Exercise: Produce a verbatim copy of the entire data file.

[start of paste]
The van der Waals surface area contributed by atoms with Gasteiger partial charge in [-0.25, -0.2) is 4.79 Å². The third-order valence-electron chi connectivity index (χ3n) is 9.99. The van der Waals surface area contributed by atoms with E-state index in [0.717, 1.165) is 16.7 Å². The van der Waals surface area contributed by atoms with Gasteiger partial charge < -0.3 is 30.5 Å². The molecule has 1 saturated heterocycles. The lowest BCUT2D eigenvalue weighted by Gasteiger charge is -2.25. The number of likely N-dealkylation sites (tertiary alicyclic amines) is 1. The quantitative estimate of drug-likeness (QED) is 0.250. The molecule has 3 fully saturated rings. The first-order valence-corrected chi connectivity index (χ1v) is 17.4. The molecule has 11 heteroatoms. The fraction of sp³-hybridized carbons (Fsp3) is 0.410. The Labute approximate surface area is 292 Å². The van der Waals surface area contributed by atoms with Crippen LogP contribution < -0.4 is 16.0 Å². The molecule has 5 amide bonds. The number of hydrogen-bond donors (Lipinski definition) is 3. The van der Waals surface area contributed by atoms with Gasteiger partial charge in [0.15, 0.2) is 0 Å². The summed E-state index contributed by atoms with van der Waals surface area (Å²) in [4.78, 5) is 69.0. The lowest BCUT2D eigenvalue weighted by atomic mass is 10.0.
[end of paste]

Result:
The van der Waals surface area contributed by atoms with Gasteiger partial charge in [-0.25, -0.2) is 4.79 Å². The third-order valence-electron chi connectivity index (χ3n) is 9.99. The van der Waals surface area contributed by atoms with E-state index in [0.717, 1.165) is 16.7 Å². The van der Waals surface area contributed by atoms with Gasteiger partial charge < -0.3 is 30.5 Å². The molecule has 1 saturated heterocycles. The lowest BCUT2D eigenvalue weighted by Gasteiger charge is -2.25. The number of likely N-dealkylation sites (tertiary alicyclic amines) is 1. The quantitative estimate of drug-likeness (QED) is 0.250. The molecule has 3 fully saturated rings. The first-order valence-corrected chi connectivity index (χ1v) is 17.4. The molecule has 11 heteroatoms. The fraction of sp³-hybridized carbons (Fsp3) is 0.410. The Labute approximate surface area is 292 Å². The van der Waals surface area contributed by atoms with Crippen LogP contribution < -0.4 is 16.0 Å². The molecule has 5 amide bonds. The number of hydrogen-bond donors (Lipinski definition) is 3. The van der Waals surface area contributed by atoms with Gasteiger partial charge in [0.15, 0.2) is 0 Å². The summed E-state index contributed by atoms with van der Waals surface area (Å²) in [4.78, 5) is 69.0. The lowest BCUT2D eigenvalue weighted by atomic mass is 10.0.